Historically, juniors have outperformed sophomores on the PSAT/NMSQT by approximately 5 points per section [see table below]. Translated into SAT scores, the differences between 10th and 11th graders in 2014 were 48 points, 47 points, and 51 points in Critical Reading, Writing, and Math, respectively. On the new PSAT, however, the reported difference is only 12 points on Evidence-Based Reading and Writing (EBRW) and 19 points in Math. The average difference in 2014 is more than 3 times that seen in 2015. The 2014 grade differences were in line with those seen over the last decade, so they were not anomalous. The old and new PSAT are different tests, but student growth tends to show up similarly even on different college admission exams.
Are Low Score Discrepancies Due to Differing Testing Populations?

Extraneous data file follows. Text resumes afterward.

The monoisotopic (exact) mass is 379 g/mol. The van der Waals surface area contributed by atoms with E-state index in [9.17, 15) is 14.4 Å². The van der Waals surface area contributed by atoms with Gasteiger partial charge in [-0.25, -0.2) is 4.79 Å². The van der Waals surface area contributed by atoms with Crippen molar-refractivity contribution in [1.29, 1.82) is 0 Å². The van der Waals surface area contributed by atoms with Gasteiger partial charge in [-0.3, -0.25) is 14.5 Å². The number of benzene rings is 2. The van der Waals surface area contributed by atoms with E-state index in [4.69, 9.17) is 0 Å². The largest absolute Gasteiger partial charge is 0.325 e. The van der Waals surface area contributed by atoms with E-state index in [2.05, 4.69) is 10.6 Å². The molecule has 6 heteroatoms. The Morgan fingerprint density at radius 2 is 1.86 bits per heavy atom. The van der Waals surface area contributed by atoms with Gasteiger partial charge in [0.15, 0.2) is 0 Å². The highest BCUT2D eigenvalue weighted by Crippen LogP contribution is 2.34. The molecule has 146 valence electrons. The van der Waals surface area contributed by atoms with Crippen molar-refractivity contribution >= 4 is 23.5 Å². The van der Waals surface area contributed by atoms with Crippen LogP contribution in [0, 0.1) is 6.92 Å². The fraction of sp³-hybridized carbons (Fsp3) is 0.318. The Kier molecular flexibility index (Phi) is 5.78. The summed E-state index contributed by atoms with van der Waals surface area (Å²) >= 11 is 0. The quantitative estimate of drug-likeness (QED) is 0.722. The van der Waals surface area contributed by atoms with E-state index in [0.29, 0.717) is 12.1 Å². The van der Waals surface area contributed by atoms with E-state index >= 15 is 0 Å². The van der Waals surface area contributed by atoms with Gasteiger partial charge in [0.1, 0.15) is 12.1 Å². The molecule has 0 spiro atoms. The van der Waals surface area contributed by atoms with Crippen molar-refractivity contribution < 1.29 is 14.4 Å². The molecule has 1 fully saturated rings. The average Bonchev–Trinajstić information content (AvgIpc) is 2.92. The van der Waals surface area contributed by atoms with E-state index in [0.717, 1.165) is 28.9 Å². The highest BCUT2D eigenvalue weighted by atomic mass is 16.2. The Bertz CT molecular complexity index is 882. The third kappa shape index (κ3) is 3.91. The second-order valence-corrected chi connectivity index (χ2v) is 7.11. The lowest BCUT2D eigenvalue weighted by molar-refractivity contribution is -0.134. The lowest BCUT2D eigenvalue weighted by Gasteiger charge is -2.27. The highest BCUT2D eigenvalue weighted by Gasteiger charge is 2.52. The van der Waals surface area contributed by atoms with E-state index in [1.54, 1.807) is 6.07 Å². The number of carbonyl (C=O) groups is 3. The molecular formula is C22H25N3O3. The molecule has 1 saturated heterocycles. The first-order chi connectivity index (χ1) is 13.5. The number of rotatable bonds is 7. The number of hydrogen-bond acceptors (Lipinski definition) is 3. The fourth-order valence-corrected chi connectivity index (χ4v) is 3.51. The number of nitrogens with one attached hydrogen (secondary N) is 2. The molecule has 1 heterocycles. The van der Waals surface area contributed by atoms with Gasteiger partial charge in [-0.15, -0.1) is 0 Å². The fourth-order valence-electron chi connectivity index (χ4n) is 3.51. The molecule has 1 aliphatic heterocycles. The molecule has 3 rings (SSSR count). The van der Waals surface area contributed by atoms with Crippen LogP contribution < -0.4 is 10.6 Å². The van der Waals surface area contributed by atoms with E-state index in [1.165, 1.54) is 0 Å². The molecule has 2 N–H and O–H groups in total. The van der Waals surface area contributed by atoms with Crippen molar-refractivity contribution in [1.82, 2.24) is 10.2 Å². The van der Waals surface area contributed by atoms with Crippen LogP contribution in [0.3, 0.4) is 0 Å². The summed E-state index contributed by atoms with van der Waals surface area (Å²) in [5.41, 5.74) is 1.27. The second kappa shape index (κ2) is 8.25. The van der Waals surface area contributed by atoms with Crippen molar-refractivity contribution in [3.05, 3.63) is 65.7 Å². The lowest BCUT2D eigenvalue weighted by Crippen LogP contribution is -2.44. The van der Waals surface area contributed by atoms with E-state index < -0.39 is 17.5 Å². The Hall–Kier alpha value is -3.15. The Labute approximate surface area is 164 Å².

Not all sophomores and juniors take the PSAT. Some take the PSAT as mandatory testing; some take the PSAT in order to qualify for National Merit; some take the ACT Aspire instead of the PSAT. If College Board’s calculation of a nationally representative sample is correct, though, this year’s grade differences should be immune from differences in test-taker demographics. Previous PSATs lacked a nationally representative sample, so sophomore to junior comparisons may be distorted by test-taker patterns. A way of removing potential distortion is to look at the results only for repeat testers — students who took the test in both school years. College Board has done research on the typical score change on the old PSAT by analyzing only students who took the test as sophomores and repeated the test as juniors [see table below]. The average increase, expressed in SAT points, was 33 points in Critical Reading, 33 points in Writing, and 40 points in Math. The figures are still twice what is being shown on PSAT reports as the 10th grade to 11th grade score differential.